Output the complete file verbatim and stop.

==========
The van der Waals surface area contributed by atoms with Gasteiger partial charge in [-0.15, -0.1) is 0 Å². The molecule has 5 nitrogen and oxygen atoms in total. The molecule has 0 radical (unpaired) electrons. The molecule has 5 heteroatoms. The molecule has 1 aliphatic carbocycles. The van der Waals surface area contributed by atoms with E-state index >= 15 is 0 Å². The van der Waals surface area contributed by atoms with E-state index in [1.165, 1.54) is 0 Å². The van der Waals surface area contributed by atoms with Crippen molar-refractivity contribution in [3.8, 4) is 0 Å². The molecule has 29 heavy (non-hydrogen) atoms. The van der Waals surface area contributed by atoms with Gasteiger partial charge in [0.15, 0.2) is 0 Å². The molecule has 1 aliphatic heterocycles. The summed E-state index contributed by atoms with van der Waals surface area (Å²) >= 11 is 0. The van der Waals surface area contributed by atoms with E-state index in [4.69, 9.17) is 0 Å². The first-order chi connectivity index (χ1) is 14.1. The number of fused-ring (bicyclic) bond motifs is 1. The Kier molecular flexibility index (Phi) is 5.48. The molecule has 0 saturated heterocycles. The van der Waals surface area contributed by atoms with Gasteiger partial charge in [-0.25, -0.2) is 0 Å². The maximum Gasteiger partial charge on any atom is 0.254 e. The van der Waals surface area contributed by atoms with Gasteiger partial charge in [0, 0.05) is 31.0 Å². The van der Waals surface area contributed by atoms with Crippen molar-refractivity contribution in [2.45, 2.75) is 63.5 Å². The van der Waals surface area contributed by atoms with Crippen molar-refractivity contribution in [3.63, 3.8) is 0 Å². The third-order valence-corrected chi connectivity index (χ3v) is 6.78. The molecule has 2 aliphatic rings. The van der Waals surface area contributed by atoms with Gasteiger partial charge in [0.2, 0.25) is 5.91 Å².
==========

The van der Waals surface area contributed by atoms with Gasteiger partial charge in [-0.15, -0.1) is 0 Å². The molecule has 5 nitrogen and oxygen atoms in total. The molecule has 0 radical (unpaired) electrons. The molecule has 5 heteroatoms. The molecule has 1 aliphatic carbocycles. The van der Waals surface area contributed by atoms with E-state index >= 15 is 0 Å². The van der Waals surface area contributed by atoms with E-state index in [1.165, 1.54) is 0 Å². The van der Waals surface area contributed by atoms with Crippen molar-refractivity contribution in [3.8, 4) is 0 Å². The molecule has 29 heavy (non-hydrogen) atoms. The van der Waals surface area contributed by atoms with Gasteiger partial charge in [0.15, 0.2) is 0 Å². The molecule has 1 aliphatic heterocycles. The summed E-state index contributed by atoms with van der Waals surface area (Å²) >= 11 is 0. The van der Waals surface area contributed by atoms with E-state index in [4.69, 9.17) is 0 Å². The first-order chi connectivity index (χ1) is 14.1. The number of fused-ring (bicyclic) bond motifs is 1. The Kier molecular flexibility index (Phi) is 5.48. The molecule has 0 saturated heterocycles. The van der Waals surface area contributed by atoms with Gasteiger partial charge in [-0.25, -0.2) is 0 Å². The maximum Gasteiger partial charge on any atom is 0.254 e. The van der Waals surface area contributed by atoms with Gasteiger partial charge in [0, 0.05) is 31.0 Å². The van der Waals surface area contributed by atoms with Crippen molar-refractivity contribution in [2.45, 2.75) is 63.5 Å². The van der Waals surface area contributed by atoms with Crippen molar-refractivity contribution in [3.63, 3.8) is 0 Å². The third-order valence-corrected chi connectivity index (χ3v) is 6.78. The molecule has 2 aliphatic rings. The van der Waals surface area contributed by atoms with Gasteiger partial charge in [0.2, 0.25) is 5.91 Å².